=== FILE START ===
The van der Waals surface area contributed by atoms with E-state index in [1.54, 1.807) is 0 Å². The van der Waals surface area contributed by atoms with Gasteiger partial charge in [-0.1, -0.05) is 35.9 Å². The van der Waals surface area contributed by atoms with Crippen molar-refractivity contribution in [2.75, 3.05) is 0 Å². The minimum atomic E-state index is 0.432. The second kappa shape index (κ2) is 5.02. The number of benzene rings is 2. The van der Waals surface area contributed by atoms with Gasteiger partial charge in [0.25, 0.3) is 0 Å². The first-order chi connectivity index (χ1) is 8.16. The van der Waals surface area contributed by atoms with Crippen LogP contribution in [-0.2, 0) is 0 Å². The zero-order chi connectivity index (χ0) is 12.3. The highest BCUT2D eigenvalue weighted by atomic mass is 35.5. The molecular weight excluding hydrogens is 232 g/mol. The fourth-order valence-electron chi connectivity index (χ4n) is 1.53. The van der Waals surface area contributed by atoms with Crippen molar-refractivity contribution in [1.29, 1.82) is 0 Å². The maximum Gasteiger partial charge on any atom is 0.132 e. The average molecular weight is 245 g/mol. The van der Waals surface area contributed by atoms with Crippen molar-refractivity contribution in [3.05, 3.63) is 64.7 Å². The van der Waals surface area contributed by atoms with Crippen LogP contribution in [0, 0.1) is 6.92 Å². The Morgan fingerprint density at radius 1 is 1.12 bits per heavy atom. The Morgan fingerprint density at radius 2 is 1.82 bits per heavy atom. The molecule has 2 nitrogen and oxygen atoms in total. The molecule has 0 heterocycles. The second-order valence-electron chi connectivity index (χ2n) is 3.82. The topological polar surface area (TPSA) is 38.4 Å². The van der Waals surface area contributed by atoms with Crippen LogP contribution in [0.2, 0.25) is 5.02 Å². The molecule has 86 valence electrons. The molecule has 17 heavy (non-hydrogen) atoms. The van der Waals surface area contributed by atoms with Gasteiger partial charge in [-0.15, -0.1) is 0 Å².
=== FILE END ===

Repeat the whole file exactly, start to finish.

The van der Waals surface area contributed by atoms with E-state index in [1.54, 1.807) is 0 Å². The van der Waals surface area contributed by atoms with Gasteiger partial charge in [-0.1, -0.05) is 35.9 Å². The van der Waals surface area contributed by atoms with Crippen molar-refractivity contribution in [2.75, 3.05) is 0 Å². The minimum atomic E-state index is 0.432. The second kappa shape index (κ2) is 5.02. The number of benzene rings is 2. The van der Waals surface area contributed by atoms with Gasteiger partial charge in [0.25, 0.3) is 0 Å². The first-order chi connectivity index (χ1) is 8.16. The van der Waals surface area contributed by atoms with Crippen LogP contribution in [-0.2, 0) is 0 Å². The zero-order chi connectivity index (χ0) is 12.3. The highest BCUT2D eigenvalue weighted by atomic mass is 35.5. The molecular weight excluding hydrogens is 232 g/mol. The fourth-order valence-electron chi connectivity index (χ4n) is 1.53. The van der Waals surface area contributed by atoms with Crippen molar-refractivity contribution in [1.29, 1.82) is 0 Å². The maximum Gasteiger partial charge on any atom is 0.132 e. The average molecular weight is 245 g/mol. The van der Waals surface area contributed by atoms with Crippen molar-refractivity contribution in [3.05, 3.63) is 64.7 Å². The van der Waals surface area contributed by atoms with Crippen LogP contribution in [0, 0.1) is 6.92 Å². The Morgan fingerprint density at radius 1 is 1.12 bits per heavy atom. The Morgan fingerprint density at radius 2 is 1.82 bits per heavy atom. The molecule has 2 nitrogen and oxygen atoms in total. The molecule has 0 heterocycles. The second-order valence-electron chi connectivity index (χ2n) is 3.82. The topological polar surface area (TPSA) is 38.4 Å². The van der Waals surface area contributed by atoms with Crippen LogP contribution in [0.2, 0.25) is 5.02 Å². The molecule has 86 valence electrons. The molecule has 17 heavy (non-hydrogen) atoms. The van der Waals surface area contributed by atoms with Gasteiger partial charge in [-0.15, -0.1) is 0 Å².